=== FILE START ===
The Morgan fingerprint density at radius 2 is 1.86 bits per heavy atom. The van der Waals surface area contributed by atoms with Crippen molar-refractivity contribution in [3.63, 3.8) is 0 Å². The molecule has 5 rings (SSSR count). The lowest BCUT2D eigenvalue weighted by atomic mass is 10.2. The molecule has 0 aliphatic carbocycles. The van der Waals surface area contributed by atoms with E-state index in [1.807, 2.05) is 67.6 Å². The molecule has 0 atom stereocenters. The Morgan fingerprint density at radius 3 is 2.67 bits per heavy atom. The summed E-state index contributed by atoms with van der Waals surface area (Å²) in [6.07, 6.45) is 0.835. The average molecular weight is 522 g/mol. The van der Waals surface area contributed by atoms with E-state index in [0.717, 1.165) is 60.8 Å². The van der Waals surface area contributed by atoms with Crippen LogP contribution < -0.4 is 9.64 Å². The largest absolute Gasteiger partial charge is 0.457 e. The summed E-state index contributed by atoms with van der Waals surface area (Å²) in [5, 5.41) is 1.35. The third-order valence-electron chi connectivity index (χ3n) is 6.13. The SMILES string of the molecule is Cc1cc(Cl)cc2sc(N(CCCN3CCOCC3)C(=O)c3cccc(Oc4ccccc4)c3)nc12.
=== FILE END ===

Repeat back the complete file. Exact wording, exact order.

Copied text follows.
The Morgan fingerprint density at radius 2 is 1.86 bits per heavy atom. The van der Waals surface area contributed by atoms with Crippen molar-refractivity contribution in [3.63, 3.8) is 0 Å². The molecule has 5 rings (SSSR count). The lowest BCUT2D eigenvalue weighted by atomic mass is 10.2. The molecule has 0 aliphatic carbocycles. The van der Waals surface area contributed by atoms with E-state index in [1.807, 2.05) is 67.6 Å². The molecule has 0 atom stereocenters. The Morgan fingerprint density at radius 3 is 2.67 bits per heavy atom. The summed E-state index contributed by atoms with van der Waals surface area (Å²) in [6.07, 6.45) is 0.835. The average molecular weight is 522 g/mol. The van der Waals surface area contributed by atoms with E-state index in [0.717, 1.165) is 60.8 Å². The van der Waals surface area contributed by atoms with Crippen LogP contribution < -0.4 is 9.64 Å². The largest absolute Gasteiger partial charge is 0.457 e. The summed E-state index contributed by atoms with van der Waals surface area (Å²) in [5, 5.41) is 1.35. The third-order valence-electron chi connectivity index (χ3n) is 6.13. The SMILES string of the molecule is Cc1cc(Cl)cc2sc(N(CCCN3CCOCC3)C(=O)c3cccc(Oc4ccccc4)c3)nc12.